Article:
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Finding the Creative Cool in Surf and Street

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It's a newly old joke in fashion. For the last several seasons at MAGIC, Surf Expo and the trade shows, the gag is that if one snuck into the convention hall at midnight and switched all of the booth signs, no one would notice in the morning. These days, there is little to distinguish between labels. Everyone is hawking the same wares. Today at lunch, a friend, a civilian, who had just gone shopping, made the same observation. The joke is out of the industry bag. These are troublesome times. Dry goods need an infusion of creative capital.

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Recently, I was at an industry affair, fun but stolid enough that I felt compelled to drink my dinner rather than eat it. Then it got interesting. I spoke with Tony, a designer with a major action-sport company. We yadda'd obliquely about the competitive markets, various lines and future projections. His ideas were bright in scope and universal in reference. What distinguished this merchandiser was his passion, not for the present, but the past.

Tony exploded like a roman candle. Back then, when action-sports was in its adolescence, this world was exciting, fun and innovative. His eyes brightened and he spoke fast. Tony lavished praise on the clean Memphis-surf style of Maui and Sons and the brilliance of Jeff Yokoyama, Rick Rietveld and Steve Prested. I remember how proudly I wore my board shorts. Nothing was cooler. That logo still stands up. I said "Wow" when Tony confessed he knew guru Yokoyama. Now, that's cool cred.

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Zoom. Tony spoke of Mossimo Giannulli in a way that I would only reserve for Howard Hughes or Mark Zuckerberg. The small start, an explosion of energy and unparalled success. Hubris and a spectacular fall from grace only to be matched by a phoenix-like reinvention. Who would have thought a fat M on a pair of stock shorts would produce such a rollercoaster?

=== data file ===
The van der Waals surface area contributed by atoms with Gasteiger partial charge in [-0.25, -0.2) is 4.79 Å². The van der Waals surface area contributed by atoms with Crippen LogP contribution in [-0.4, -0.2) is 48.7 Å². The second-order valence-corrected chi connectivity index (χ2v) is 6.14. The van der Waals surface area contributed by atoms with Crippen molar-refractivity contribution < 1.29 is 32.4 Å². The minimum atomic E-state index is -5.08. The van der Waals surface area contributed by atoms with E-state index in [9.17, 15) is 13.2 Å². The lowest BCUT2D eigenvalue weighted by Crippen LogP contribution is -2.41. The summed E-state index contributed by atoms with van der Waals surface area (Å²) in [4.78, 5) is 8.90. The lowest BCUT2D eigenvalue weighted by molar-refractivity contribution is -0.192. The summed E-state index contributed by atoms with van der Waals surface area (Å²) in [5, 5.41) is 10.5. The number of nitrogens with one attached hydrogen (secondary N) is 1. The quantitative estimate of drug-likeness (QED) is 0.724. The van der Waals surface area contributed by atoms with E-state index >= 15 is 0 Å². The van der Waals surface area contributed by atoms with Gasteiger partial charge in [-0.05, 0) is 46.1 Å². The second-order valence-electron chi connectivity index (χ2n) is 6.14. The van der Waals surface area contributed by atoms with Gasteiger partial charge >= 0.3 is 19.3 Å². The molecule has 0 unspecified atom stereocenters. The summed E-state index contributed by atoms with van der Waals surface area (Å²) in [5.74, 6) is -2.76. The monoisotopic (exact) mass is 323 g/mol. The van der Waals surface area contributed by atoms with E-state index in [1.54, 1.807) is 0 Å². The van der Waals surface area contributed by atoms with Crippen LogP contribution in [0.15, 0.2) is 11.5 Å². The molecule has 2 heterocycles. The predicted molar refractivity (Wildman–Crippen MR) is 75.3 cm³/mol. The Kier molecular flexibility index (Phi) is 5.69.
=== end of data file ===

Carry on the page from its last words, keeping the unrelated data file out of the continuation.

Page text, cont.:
The high five came when we remembered Jimmy Z. What was his name? Jim Ganzer! Yeah, I idolized that guy. He had one foot on a surfboard and the other in the art world. Ganzer was related to the Venice Beach art crowd. That's almost as swell as Ganzer's logo. I agree, Motor City has never produced a cooler ride than a 1948 Ford Woodie.

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Clean Quiksilver, smooth Hobie, essential Ocean Pacific and primal Town & Country, each branded product was distinctive in style and personality. These instantly recognizable distinctions made the brands exciting.

From a distance, every wave and every snowflake looks the same. Fashion is supposed to be a perk, a jaunty style and step to the dull treadmill of daily life. Today, deep in analysis and projections, we speak of creativity and innovation in the same sentence as synergy, import cargo volume and corporate conduct. Investor relations smells like fear and kisses conformity.

This is the wrong fertilizer. Innovation and excitement will not flower. That is why all the best brands now shade the same, dull grey of a mushroom cap. One cannot capitalize creativity. One must live it or find it.

Today, bruised and battered, everyone in fashion is looking for answers. Consultants are knocking heads. My conversation with Tony re-ordered the world, putting everything into simple perspective. Easily, the next winner will not mirror. The crown will go to the bold stroke and an original idea to relish.

GORDY GRUNDY is an artist who also writes of art and style for Artillery Magazine. With a degree in Economics from the University of Southern California, he has found success in entertainment marketing and branding. Grundy serves as President of the Newport Beach Historical Society.
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